GOPer cites election of Barack Obama and Kamala Harris as reason for opposing voting rights bill
CNN SOTU screenshot

Appearing on CNN's "State of the Union" on Sunday morning, Sen. Bill Cassidy (R-LA) was put on the spot by host Jake Tapper over Republican opposition to the John Lewis Voting Rights Advancement Act and responded by pointing out how Black Americans have been elected to office as a reason it is not needed.

"The Senate's going to take up the Democrats' election reform bills this week," host Tapper began. "A key part one of them is the John Lewis Voting Rights Act which would restore provisions of the landmark 1965 Voting Rights Act that protects against discriminatory state election laws. When the Senate reauthorized that law just a decade ago it passed 98-0. Why don't Republicans, including yourself, support restoring those, the voting rights act now?"

"So the Supreme Court decided, that the conditions in 1965 are different than they are now. Imagine that?" Cassidy shot back. "We've had an African American-elected president of the United States, and an African-American elected to the vice presidency and African-American elected to the Senate in South Carolina. If anyone can't see the circumstances have changed, they're just not believing their lying eyes."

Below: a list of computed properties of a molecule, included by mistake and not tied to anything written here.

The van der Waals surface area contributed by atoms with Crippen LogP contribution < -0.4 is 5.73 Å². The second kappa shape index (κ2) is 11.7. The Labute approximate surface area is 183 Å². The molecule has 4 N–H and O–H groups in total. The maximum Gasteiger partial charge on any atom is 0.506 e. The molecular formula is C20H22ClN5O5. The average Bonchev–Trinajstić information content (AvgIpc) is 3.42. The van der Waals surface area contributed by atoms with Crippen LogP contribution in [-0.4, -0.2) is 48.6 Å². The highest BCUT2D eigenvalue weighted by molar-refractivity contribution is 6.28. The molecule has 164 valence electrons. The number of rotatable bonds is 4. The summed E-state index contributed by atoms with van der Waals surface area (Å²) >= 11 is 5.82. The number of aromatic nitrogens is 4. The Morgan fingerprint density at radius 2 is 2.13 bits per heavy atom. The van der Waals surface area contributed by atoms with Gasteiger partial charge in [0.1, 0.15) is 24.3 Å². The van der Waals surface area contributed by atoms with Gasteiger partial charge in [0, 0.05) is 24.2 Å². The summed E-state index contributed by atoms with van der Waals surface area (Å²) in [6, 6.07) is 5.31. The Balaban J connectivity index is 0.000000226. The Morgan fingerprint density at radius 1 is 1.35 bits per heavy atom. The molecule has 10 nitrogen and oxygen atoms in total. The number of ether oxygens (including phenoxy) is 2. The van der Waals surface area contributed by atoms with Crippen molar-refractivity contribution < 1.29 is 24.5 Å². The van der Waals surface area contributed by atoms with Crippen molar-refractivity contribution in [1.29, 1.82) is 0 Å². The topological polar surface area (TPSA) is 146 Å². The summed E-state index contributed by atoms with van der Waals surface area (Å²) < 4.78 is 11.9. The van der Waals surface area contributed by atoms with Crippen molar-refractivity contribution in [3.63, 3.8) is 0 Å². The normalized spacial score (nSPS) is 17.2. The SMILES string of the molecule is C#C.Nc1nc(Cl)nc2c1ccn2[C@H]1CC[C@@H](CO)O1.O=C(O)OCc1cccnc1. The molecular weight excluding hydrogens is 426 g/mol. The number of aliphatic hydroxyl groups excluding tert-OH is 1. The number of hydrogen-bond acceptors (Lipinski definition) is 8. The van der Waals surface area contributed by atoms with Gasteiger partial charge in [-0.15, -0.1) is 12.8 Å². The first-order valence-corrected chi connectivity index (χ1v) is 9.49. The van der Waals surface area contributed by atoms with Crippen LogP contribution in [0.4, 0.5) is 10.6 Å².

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"The reality is that, in Louisiana, we have the highest percentage of African-American officials in the nation," he continued to rant. "We've had a white mayor of a predominantly Black city and a Black mayor of a predominantly white city. There's been incredible progress in our country."

"There's more to do, absolutely," he conceded. "We need safeguards, but to argue we are still the same as we were in 1965 is to deny facts that are clearly before us."

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